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Bridling growth before it's too late

Hoping to send a message to hungry developers, city leaders on Tuesday night agreed to establish policies governing new development.

The message: Less is more.

In addition to allowing no home lots smaller than 50 feet wide, Mayor Hutch Brock said he favors requiring that at least half the lots in a new development be substantially larger than 50 feet, in keeping with the pattern of existing homes in Dade City.

It's just one of many issues facing a city experiencing a flurry of growth after years of stagnation.

During an earlier workshop, city planner Karla Owens said projects that already have been approved could swell the population of the city from about 7,000 to more than 10,000 by 2010. And with more developers knocking every month, she said issues such as home lot size and density are becoming urgent.

"Let's address it now," she said. "You can control density."

Three proposed developments already are raising flags. Developers are requesting the maximum allowed density - in one case more than seven homes per acre - in areas among large, rural home sites.

"You need to look at what surrounds it," Owens said.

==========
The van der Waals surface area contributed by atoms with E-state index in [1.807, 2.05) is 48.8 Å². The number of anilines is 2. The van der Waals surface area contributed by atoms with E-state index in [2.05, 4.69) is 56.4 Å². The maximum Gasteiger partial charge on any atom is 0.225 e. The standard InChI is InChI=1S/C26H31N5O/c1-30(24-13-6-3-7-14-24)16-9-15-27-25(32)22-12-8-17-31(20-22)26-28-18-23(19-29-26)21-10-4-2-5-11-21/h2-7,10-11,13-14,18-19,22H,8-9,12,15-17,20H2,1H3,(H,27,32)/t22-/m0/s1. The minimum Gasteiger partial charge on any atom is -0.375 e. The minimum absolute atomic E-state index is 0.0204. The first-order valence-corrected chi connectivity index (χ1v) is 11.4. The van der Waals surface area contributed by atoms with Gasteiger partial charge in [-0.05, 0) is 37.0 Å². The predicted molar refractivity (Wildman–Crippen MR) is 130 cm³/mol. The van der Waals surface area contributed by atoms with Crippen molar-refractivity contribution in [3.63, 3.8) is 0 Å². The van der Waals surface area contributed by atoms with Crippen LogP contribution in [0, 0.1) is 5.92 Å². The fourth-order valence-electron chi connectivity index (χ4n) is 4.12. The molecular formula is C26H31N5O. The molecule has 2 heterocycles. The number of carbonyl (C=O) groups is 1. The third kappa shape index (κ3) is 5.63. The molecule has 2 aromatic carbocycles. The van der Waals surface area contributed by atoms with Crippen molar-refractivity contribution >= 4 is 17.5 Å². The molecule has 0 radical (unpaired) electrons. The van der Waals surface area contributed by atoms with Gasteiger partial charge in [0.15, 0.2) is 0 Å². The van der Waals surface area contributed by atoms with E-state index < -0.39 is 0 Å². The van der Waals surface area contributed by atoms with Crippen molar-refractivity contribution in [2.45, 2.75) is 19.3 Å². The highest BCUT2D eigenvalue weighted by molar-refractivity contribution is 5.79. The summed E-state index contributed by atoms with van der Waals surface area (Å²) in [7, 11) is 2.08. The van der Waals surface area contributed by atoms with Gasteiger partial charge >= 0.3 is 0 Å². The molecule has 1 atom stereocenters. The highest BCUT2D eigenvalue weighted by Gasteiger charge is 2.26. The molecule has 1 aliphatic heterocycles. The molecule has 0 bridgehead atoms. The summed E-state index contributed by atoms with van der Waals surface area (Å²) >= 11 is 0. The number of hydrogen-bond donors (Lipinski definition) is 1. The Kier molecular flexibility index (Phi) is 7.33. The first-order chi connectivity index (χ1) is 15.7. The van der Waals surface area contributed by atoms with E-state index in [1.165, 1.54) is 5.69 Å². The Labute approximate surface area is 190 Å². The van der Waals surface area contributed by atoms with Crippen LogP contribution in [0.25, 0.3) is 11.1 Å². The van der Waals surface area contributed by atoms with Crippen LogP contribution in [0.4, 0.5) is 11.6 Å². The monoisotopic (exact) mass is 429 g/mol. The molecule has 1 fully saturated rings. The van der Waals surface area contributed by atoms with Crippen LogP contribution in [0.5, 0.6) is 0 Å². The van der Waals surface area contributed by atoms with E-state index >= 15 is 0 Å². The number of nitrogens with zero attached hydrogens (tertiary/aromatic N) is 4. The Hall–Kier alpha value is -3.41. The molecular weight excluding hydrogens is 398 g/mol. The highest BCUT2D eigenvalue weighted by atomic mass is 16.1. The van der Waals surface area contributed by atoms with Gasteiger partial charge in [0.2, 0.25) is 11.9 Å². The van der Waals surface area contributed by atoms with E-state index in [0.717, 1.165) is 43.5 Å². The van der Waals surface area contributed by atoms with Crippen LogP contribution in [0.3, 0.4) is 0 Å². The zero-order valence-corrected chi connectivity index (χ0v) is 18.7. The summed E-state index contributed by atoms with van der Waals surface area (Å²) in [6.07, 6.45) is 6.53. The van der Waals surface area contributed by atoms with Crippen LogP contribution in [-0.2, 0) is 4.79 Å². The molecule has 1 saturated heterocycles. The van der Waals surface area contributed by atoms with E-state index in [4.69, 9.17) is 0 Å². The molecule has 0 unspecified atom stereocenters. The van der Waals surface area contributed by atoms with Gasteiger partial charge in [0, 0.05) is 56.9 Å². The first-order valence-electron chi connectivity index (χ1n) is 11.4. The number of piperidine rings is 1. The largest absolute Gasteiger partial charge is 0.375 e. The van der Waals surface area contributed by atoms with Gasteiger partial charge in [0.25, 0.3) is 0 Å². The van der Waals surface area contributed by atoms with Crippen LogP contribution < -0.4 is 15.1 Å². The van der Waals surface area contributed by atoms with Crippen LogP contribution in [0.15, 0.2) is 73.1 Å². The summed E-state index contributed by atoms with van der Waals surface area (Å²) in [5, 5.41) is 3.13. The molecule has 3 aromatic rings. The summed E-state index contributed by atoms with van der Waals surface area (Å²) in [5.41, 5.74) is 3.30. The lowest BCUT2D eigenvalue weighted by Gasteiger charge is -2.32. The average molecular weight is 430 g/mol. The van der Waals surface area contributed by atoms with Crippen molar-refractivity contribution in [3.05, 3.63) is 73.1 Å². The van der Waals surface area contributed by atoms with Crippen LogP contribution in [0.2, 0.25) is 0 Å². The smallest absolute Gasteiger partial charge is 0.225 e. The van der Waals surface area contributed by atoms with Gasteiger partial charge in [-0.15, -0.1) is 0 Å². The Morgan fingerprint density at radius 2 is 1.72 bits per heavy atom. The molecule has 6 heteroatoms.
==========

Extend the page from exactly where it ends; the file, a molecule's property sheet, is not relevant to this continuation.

A quirky provision in the city's comprehensive plan allows a developer to transfer the density allowed on one piece of property to another piece for environmental reasons. That means a parcel covered by wetlands, which cannot be developed, could have its density pushed next door, allowing double the density on the adjacent property.

But that provision, among others, appears headed for change.

Owens and other city staffers will formulate policies about density, home lot size and other issues including stormwater retention, architectural guidelines and parking. The commission will consider and vote on them.

In other news Tuesday, commissioners also finalized an ordinance creating a citizen planning board to review rezonings and annexations and make recommendations to the commission. Until now, the commission also has served as the planning board, essentially making recommendations to itself.

The new board will have seven members: five appointed by individual commissioners and two at-large. Members must live or own property in the city.

Commissioners also finalized a transfer of code enforcement violations from a city board. Such cases will now be prosecuted in county court.

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